Following years’-worth of self-harm, alcohol abuse and dependency, turbulence, toxic relationships, and disordered eating in desperate attempts to circumvent (or at least round the jagged edges) of unpleasant internal experiences, I have realized that, at the ripe age of twenty-eight, I really haven’t had an iota of a clue as to who I am. Trying on different personalities – and the inordinate amount of effort required to stay in character – has always rendered within me a sense of disillusionment. Playing pretend is incredibly physically, mentally, and emotionally taxing–and over time has engendered within me resentment for those whom I feel required to oblige. More notably, however, such blatant self-abandonment only lends sustenance to the part one’s self that’s defined by roiling self-loathing and -disparagement. A few years ago, layering on makeup, clipping hair extensions onto my scalp (BDD – short for “body dysmorphic disorder – was another lovely addition to my litany of problems), and cloaking myself in the artifice of profuse conscious-stricken-ness and agreeablenes was the norm (when I wasn’t recoiling in bed and avoiding the arduousness of daily functioning). It goes without saying that my needs remained unacknowledged and unmet as I apologized excessively for damn-near everything and anything, all the while concealing my mounting resentment and misanthropic sentiments. Having lived vicariously through the eyes of mental illness, I realize now that it was nothing short of a botched attempt at self-definition by way of resting in the familiarity of my own problems.

In sum, therapy has been a God-send. Although I’ve discussed it in previous posts, I cannot sufficiently express the importance of working through the stickiness of BPD–dismantling internalized shame and working from the ground-up in the authentic cultivation, realization, and appreciation of one’s honest, unadulterated sense of self. In some respects, it can be likened to re-parenting–creating, nurturing, and reinforcing the integrity of an attachment premised on trust and security. Understand that I’m not trying to ram it down anyone’s throat, and that I’m well aware that not everyone is ready or has mustered the courage to address the tender underbelly of self-loathing and emptiness. Sorry to say, however, there is no beating around the bush when it comes to healing from something as precarious as BPD. The only way out is through, and frankly, the pain associated with taking a good, hard look at one’s situation is so incredibly worth it. In the grand scheme of things, it becomes no more or less a mildly uncomfortable, yet hugely imperative milestone in mastering the balancing act of one’s perceptions and feelings as they relate to his or her self-concept–beginning from its infancy to its full maturation and raw beauty.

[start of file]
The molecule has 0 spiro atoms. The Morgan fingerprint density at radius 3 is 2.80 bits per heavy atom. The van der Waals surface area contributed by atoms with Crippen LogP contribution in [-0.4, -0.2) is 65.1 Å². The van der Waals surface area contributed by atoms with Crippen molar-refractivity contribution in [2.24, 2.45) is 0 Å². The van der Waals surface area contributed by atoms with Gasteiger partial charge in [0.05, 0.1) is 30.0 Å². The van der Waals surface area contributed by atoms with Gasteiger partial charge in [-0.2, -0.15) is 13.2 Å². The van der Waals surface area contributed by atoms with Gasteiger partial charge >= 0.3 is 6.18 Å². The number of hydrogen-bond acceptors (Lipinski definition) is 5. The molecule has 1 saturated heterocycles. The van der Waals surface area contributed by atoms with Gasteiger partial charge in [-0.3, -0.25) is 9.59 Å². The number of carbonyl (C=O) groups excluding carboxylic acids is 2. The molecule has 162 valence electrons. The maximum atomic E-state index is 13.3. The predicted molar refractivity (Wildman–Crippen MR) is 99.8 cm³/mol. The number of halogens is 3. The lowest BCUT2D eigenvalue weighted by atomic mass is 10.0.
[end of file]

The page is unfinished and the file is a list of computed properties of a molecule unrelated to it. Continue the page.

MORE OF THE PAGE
Personal Accountability and BPD: Why it is incumbent upon us to own our behavior